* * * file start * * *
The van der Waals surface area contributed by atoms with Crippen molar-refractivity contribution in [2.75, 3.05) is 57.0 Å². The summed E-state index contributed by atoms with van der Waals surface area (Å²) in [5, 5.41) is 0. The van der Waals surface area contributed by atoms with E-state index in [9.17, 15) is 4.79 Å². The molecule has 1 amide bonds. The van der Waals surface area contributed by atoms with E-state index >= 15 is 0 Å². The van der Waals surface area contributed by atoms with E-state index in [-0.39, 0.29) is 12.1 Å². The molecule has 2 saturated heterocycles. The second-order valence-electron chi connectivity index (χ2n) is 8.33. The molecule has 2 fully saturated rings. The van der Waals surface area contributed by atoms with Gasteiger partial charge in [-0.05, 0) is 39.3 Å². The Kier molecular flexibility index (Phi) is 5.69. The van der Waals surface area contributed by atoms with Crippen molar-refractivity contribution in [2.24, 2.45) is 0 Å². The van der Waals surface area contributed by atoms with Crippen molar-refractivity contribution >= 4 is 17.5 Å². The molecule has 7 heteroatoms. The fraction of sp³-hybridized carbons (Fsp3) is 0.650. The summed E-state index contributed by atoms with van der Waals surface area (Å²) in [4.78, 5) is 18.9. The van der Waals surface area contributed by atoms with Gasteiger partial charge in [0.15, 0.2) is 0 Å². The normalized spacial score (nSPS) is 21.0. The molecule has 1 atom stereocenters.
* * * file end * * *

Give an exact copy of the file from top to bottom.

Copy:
The van der Waals surface area contributed by atoms with Crippen molar-refractivity contribution in [2.75, 3.05) is 57.0 Å². The summed E-state index contributed by atoms with van der Waals surface area (Å²) in [5, 5.41) is 0. The van der Waals surface area contributed by atoms with E-state index in [9.17, 15) is 4.79 Å². The molecule has 1 amide bonds. The van der Waals surface area contributed by atoms with E-state index >= 15 is 0 Å². The van der Waals surface area contributed by atoms with E-state index in [-0.39, 0.29) is 12.1 Å². The molecule has 2 saturated heterocycles. The second-order valence-electron chi connectivity index (χ2n) is 8.33. The molecule has 2 fully saturated rings. The van der Waals surface area contributed by atoms with Gasteiger partial charge in [-0.05, 0) is 39.3 Å². The Kier molecular flexibility index (Phi) is 5.69. The van der Waals surface area contributed by atoms with Crippen molar-refractivity contribution in [2.24, 2.45) is 0 Å². The van der Waals surface area contributed by atoms with Crippen molar-refractivity contribution >= 4 is 17.5 Å². The molecule has 7 heteroatoms. The fraction of sp³-hybridized carbons (Fsp3) is 0.650. The summed E-state index contributed by atoms with van der Waals surface area (Å²) in [4.78, 5) is 18.9. The van der Waals surface area contributed by atoms with Gasteiger partial charge in [0.15, 0.2) is 0 Å². The normalized spacial score (nSPS) is 21.0. The molecule has 1 atom stereocenters.